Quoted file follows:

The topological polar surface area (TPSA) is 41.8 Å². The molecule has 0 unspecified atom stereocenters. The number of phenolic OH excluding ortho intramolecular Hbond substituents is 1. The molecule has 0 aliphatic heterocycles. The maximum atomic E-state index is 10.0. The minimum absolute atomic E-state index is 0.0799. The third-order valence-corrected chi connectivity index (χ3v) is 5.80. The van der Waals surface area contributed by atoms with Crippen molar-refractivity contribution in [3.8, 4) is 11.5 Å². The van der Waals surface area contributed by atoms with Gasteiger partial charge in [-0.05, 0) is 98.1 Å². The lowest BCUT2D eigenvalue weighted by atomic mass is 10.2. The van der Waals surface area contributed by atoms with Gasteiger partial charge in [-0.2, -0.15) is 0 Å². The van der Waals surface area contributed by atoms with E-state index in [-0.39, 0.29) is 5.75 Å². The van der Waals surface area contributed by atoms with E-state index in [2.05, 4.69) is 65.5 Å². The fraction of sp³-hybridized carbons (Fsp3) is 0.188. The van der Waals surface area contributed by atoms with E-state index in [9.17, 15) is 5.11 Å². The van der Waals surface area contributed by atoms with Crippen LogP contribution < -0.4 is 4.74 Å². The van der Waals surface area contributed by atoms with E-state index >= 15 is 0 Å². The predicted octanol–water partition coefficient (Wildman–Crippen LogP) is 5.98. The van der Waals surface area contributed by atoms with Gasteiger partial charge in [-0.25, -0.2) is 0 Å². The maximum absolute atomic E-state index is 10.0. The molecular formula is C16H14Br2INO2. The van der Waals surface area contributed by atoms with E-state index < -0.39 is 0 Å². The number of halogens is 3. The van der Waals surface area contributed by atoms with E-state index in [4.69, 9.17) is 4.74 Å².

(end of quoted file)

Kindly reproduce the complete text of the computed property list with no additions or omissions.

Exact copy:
The topological polar surface area (TPSA) is 41.8 Å². The molecule has 0 unspecified atom stereocenters. The number of phenolic OH excluding ortho intramolecular Hbond substituents is 1. The molecule has 0 aliphatic heterocycles. The maximum atomic E-state index is 10.0. The minimum absolute atomic E-state index is 0.0799. The third-order valence-corrected chi connectivity index (χ3v) is 5.80. The van der Waals surface area contributed by atoms with Crippen molar-refractivity contribution in [3.8, 4) is 11.5 Å². The van der Waals surface area contributed by atoms with Gasteiger partial charge in [-0.05, 0) is 98.1 Å². The lowest BCUT2D eigenvalue weighted by atomic mass is 10.2. The van der Waals surface area contributed by atoms with Gasteiger partial charge in [-0.2, -0.15) is 0 Å². The van der Waals surface area contributed by atoms with E-state index in [-0.39, 0.29) is 5.75 Å². The van der Waals surface area contributed by atoms with E-state index in [2.05, 4.69) is 65.5 Å². The fraction of sp³-hybridized carbons (Fsp3) is 0.188. The van der Waals surface area contributed by atoms with E-state index in [9.17, 15) is 5.11 Å². The van der Waals surface area contributed by atoms with Crippen LogP contribution < -0.4 is 4.74 Å². The van der Waals surface area contributed by atoms with E-state index >= 15 is 0 Å². The predicted octanol–water partition coefficient (Wildman–Crippen LogP) is 5.98. The van der Waals surface area contributed by atoms with Gasteiger partial charge in [-0.25, -0.2) is 0 Å². The maximum absolute atomic E-state index is 10.0. The molecular formula is C16H14Br2INO2. The van der Waals surface area contributed by atoms with E-state index < -0.39 is 0 Å². The number of halogens is 3. The van der Waals surface area contributed by atoms with E-state index in [4.69, 9.17) is 4.74 Å².